The B.C. Human Rights Code prohibits discrimination in employment on the basis of a summary or criminal conviction where the offence is “unrelated to the employment or to the intended employment of that person”. As such, an employer may not treat a person differently on account of a criminal record unless it is related to the employment. In this respect, the B.C. Code protects a broader range of situations than the legislation in Ontario. The B.C. Human Rights Tribunal and courts have consistently held that whether a conviction is related to employment must be considered in every case with respect a series of factors, including:

  1. whether the behaviour for which the charge is laid, if repeated, would pose a threat to the employer’s ability to carry on business safely;
  2. the circumstances and particulars of the offence, including the individual’s age and other extenuating circumstances; and
  3. the amount of time elapsed since the charge and the individual’s activities or rehabilitation efforts since that time.

Given these provisions, employers in BC must be cautious in asking for information concerning a criminal record; depending on the type of job for which the person is being hired, even asking for this information may expose an employer to a human rights or privacy complaint.

In B.C., if an employer asks a job applicant whether he or she has a criminal record, and the applicant answers “yes” to the question, the employer may not disqualify the person simply on that basis without exposing itself to a human rights complaint. From a practical perspective, it may be difficult to defend such a complaint if the person is otherwise qualified for the position. An employer would have to demonstrate that the particular offence is related to the person’s employment by obtaining more information about the offence and the circumstances surrounding it, including considering the above factors. If it can demonstrate that the conviction is related to the person’s employment – for example, an applicant for a controller position has a fraud conviction from six months ago – then it may be able to disqualify the applicant on that basis.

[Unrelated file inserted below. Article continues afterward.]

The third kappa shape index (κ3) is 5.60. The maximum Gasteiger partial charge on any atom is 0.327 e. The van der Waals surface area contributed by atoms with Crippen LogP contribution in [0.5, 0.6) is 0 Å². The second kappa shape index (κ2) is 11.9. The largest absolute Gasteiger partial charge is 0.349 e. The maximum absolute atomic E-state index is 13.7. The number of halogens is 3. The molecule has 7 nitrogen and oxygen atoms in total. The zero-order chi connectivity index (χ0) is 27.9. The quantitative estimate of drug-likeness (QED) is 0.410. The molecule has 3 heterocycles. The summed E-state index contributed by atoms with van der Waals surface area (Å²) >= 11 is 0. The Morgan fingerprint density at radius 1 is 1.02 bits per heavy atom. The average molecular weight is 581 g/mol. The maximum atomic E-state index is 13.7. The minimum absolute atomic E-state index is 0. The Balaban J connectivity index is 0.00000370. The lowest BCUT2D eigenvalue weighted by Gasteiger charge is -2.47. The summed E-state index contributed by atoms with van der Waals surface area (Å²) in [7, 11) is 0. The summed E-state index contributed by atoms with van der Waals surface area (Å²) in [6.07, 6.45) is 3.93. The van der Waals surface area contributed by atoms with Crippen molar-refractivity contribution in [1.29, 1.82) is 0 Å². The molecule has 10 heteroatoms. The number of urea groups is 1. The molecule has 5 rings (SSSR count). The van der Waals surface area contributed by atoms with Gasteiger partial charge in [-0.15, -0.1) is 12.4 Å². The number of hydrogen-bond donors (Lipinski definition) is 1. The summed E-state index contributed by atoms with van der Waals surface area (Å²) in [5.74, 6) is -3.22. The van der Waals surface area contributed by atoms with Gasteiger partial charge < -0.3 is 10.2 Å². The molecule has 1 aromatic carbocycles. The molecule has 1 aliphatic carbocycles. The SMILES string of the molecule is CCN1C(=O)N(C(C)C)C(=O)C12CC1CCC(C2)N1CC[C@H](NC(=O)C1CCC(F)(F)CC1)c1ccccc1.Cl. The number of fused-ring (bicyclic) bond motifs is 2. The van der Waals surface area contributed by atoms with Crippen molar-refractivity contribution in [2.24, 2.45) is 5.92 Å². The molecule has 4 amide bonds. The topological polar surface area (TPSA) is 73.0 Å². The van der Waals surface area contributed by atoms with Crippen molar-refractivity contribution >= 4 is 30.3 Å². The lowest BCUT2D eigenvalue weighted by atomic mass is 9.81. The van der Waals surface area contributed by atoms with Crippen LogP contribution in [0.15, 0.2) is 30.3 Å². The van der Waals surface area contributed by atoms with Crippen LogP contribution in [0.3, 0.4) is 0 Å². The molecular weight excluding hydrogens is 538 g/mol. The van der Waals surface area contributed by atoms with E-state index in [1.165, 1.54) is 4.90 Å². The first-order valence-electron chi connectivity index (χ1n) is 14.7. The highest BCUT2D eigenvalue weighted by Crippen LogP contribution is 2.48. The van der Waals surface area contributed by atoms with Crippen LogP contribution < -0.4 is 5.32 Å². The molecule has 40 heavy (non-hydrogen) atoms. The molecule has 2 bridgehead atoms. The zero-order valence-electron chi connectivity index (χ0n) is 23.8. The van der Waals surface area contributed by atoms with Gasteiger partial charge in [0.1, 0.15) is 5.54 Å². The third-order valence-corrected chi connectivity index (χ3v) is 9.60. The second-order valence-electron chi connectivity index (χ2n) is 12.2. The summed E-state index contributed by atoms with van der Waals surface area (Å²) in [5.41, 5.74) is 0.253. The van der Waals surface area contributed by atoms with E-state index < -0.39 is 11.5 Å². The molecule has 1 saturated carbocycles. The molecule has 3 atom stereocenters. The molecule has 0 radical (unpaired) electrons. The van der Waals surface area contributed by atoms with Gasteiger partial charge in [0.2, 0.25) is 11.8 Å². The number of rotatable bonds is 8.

Quebec

The Quebec Charter of Human Rights and Freedoms (the “Charter”) prohibits discrimination in employment on the basis of a penal or criminal conviction where the offence is “in no way connected with the employment or if the person has obtained a pardon for the offence”.

Accordingly, in Quebec, if an employer refuses to hire an applicant because of his/her criminal record or dismisses an employee for the same reason, it must be able to demonstrate that there is a connection between the criminal record and the employment. The question of the connection to the employment is examined on a case-by-case basis, considering factors similar to those outlined in respect of the B.C. legislation above. In general terms, the greater the degree of integrity and trust that the position requires, the easier the connection may be to establish because the expectations of an employer in such a position will be higher.